• It was natural therefore that those sovereigns should be attentive to the interests of agriculture.


  • Greek and Roman Policy

    47 The policy of the ancient Greek and Roman republics honoured agriculture more than manufactures or foreign trade.
  • Manufacturing and trade were considered fit only for slaves.
  • Trades are now exercised by the lower sort of people of towns.
  • Montesquieu
    Montesquieu

    Mr. Montesquieu remarked that the Hungarian mines always operated with less cost and more profit than the Turkish mines in their neighbourhood.

  • The Turkish mines are wrought by slaves.
  • Very little is known about the price of manufactures in the Greek and Roman times.

  • The price which a lady paid for very fine linen seems equally extravagant.
  • The price of fine woollens was not quite so extravagant.
  • The Triclinaria were a sort of woollen pillows on couches.
  • Dr. Arbuthnot observes that there was much less variety in the dress of fashionable people in ancient than in modern times.
  • "When the expence of fashionable dress is very great, the variety must be very small."

    48The greatest and most important commerce of every nation is the commerce between the town and the countryside.

  • The trade between these two consists ultimately in rude produce exchanged for manufactured produce.
  • The dearer the manufactured produce, the cheaper the rude produce.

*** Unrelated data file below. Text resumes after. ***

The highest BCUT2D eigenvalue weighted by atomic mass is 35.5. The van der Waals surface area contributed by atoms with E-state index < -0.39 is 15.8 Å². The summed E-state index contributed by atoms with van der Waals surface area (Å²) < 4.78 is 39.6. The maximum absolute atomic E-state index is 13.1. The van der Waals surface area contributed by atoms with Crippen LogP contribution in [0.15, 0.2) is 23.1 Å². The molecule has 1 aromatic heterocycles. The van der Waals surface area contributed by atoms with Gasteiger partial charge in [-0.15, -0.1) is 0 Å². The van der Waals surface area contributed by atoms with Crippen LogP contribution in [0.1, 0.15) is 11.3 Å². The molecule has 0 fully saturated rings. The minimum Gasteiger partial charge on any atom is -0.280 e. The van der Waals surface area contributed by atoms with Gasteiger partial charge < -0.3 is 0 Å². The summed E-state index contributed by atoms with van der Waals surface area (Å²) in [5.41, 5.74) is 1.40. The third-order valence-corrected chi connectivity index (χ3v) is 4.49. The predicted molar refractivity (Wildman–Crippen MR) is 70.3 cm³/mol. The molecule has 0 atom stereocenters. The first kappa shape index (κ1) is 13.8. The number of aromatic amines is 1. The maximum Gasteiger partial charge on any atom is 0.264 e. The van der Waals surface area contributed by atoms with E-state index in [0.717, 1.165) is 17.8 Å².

• Whatever reduces the number of artificers and manufacturers reduces the home market and consequently discourages agriculture, because the home market is the most important market for rude produce.
  • 49 Those systems which prefer agriculture impose restraints on manufactures and foreign trade.
  • The mercantile system encourages manufactures and foreign trade more than agriculture.
  • Those agricultural systems, on the contrary, really and ultimately discourage their own favourite industry.
  • 50 Thus, economic systems can subvert the great purpose they mean to promote if they: Such systems retard the progress of society towards real wealth and greatness instead of accelerating it.

    51When preference or restraint is completely removed from all systems, the obvious and simple system of natural liberty establishes itself of its own accord.

  • The sovereign is completely discharged from a duty which would always expose him to innumerable delusions.
  • According to the system of natural liberty, the sovereign has only three important duties which are plain and intelligible to common understandings:
    1. The duty of protecting society from violence and invasion of other independent societies
    2. The duty of establishing an exact administration of justice
  • The duty of building and maintaining public works and institutions which can never be for the interest of any individual to build and maintain
  • 52 The proper performance of those duties necessarily incurs a certain cost.
    1. What are the sovereign's necessary expences
  • Methods how society may be made to contribute towards defraying the expences incumbent on the whole
  • The reasons and causes which have induced modern governments to contract debts or mortgage part of this revenue

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    Next: Chapter 1a: The development of militaries